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Immigration and Emigration
Ugandan Asians leaving the planes at Stansted
Uganda's loss, Britain's gain

Asian skills

Asians, largely Indian, had been migrating to East Africa for generations, but a mass influx occurred in the late 19th Century. They were employed by both the Indian and British governments to construct and maintain what became 1,286 miles of rail network in the then, British protectorate, Uganda.

After their work was completed, many Indians remained and became extremely important to the Ugandan economy, some occupying management positions that most indigenous Ugandans could only dream of, in sectors such as banking, insurance and industry.
Idi Amin
Amin swiftly ejected the Ugandan Asians
Many of the immigrants demonstrated entrepreneurial business skills which proved beneficial to the Ugandan economy as a whole, making the country one of the richest in Africa. However, like many immigrant communities, their contributions to the countries wealth went unnoticed and actually caused friction between them and the native population.

In August 1972, Amin condemned the entire Ugandan Asian population as 'bloodsuckers' and 48 hours later, issued a decree of expulsion for all 60,000 Asians, regardless if they held Ugandan passports or not. However a second decree was also issued, this dictated that all the professionals, such as doctors, lawyers and teachers should not leave the country, in an attempt to retain an intellectual and professional base, it also stated that if they tried to leave it would be considered treason.

Sham Karnik, now settled in Ipswich, was a young head-teacher in the Ugandan capital, Kampala with a wife and two young daughters. He recalls the decree and the fear that struck all
Map of the Ugandan Asians' flight
Asians prior to the journey out, "My wife, two daughters and my sister had to buy our tickets out of the country, and were only allowed to leave with £54 in our pockets - there was no free exit.

"We could see soldiers all around our house, it was very frightening. We drove to Entebbe airport at night, and managed to avoid the police checkpoints, because if they had discovered me leaving, I would have been detained, as I was considered one of the professional classes.

"We left our car at the airport and boarded our British Caledonian flight at about 11 o'clock at night and it was only when we were flying over Kenyan airspace that we drew a sigh of relief. We were happy to leave, but very sad to leave in such a way."


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Your comments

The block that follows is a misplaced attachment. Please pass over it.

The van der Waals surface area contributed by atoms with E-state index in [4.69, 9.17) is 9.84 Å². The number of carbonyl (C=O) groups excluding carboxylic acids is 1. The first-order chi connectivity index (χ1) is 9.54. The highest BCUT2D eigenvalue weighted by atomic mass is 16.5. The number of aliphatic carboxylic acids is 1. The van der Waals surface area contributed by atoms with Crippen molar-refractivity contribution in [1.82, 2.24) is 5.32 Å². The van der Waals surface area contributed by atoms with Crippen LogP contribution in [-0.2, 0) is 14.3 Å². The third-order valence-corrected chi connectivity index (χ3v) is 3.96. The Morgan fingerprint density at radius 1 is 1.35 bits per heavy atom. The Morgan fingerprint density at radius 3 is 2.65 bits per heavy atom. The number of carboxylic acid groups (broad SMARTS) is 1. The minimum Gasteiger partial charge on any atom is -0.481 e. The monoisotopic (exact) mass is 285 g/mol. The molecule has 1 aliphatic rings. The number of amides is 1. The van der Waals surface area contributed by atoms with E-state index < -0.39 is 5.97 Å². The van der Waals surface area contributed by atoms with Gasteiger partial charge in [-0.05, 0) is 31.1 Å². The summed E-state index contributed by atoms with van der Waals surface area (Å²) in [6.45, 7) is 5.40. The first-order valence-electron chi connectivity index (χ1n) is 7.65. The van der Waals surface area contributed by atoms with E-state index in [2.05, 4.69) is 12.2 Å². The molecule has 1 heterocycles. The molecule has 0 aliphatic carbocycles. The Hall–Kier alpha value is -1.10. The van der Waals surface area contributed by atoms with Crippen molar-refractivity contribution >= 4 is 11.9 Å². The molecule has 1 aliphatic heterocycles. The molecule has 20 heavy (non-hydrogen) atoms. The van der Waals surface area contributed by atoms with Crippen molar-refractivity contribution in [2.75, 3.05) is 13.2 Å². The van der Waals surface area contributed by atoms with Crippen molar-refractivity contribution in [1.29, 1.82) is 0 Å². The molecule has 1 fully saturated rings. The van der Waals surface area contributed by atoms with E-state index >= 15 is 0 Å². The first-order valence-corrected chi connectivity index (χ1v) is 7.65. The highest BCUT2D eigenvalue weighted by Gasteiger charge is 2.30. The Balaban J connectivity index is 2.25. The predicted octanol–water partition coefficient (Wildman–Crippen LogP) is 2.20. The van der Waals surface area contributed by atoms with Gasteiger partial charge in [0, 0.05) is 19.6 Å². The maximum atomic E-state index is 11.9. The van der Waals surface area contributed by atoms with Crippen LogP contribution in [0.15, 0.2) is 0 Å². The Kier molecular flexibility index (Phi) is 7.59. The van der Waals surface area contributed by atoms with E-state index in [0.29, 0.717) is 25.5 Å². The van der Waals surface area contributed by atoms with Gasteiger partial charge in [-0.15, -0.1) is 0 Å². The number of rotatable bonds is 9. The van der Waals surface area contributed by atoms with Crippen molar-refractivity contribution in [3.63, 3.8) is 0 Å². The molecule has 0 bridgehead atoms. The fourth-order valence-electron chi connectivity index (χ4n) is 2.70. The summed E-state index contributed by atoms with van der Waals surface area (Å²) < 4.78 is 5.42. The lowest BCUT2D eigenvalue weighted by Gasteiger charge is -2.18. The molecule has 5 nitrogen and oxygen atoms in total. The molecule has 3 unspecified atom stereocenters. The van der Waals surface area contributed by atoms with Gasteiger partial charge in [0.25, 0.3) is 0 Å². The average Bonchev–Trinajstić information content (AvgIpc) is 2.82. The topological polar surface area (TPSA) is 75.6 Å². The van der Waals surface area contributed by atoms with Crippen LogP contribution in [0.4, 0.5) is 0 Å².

1 Doreen lwanga from - 18 December 2003
"As a Ugandan, who has listened to, viewed, read and researched Ugandan-Asian and the Idi Amin era - I have to say that this statement is not correct representation of Idi Amin (as many other Ugandan nationals) concerns with the Indians or Asian population at that time and even to date (2003) "

"While it may be true that the economy was developing...sure, many of them were banking monnies abroad, capital repatriation was high, back to india or pakistan. In addition, they imported most skilled (and unskilled) labour from their home country or country of ancestry rather than hiring local Ugandan labor. This problem goes back to the British Colonial administration in Uganda and elsewhere which preferred to hire labor from other places rather than hire local labor. "

"Concerns that I have heard is because local labor is corrupt, lazy and unproductive...my question is; why would anyone want to invest in an area or country where you don't trust its people unless your benefits exceed what your costs and what you return (investment) to that economy? We also know that countries of Europe and North America and Asia have been proven to corrupt or bribe heads of state or politicians as well as aid them stay in power and bank their monnies in Europe and others. "

"I think N.Americans and Europeans working in pseudo-humanitarian organizations, or private investment need to re-think and review their ethical obligations to the host nationals. As it stands right now, many of them import not only technology but also labour, pencils, pens, "stickies", pencil sharpners that could be available at the local market...but also if purchased in the local market would boost those economies. Many times, the persons brought in from these countries do not know a thing but given geographical place of birth, they receive privilege over Ugandan graduates (for example)who could do the work very effectively at a cheaper (not exploitative) wage rate. "

"There are many culprits here but in my experience, the biggest is the U.S. And let me tell you that DFID is in serious need of reviewing its seniority titles to its nationals because - I've met with lots of them while fundraising who simply don't know a thing, but because they are white English. "

"I support Mwai Kibaki, Kenyan president who wants to revamp the who immigration and migrant workers (from North American and Europe) projects in Kenya, such that unless the labor is indeed required and not available within the country's nationals, provision of work permits to foreign nationals should be reviewed and curtailed. Ironically, the world calls him the "re-incarnate" Idi Amin. "

"Absolutely, no hard feelings, it is just that this is a topic so dear to me. As a Ugandan woman who had to go and study in Europe or North America in order to get an opportunity to be recognised as "learned" and also be able to apply for jobs in Uganda dispensed by US, Canada or Europeans, partly, because the role of the nation state has been "hijacked" by "international organizations" and their governments at the state "excuse" from meeting social/economic rights of its nationals by the so-called development partners. I apologize for this long comment. I can go on forever."




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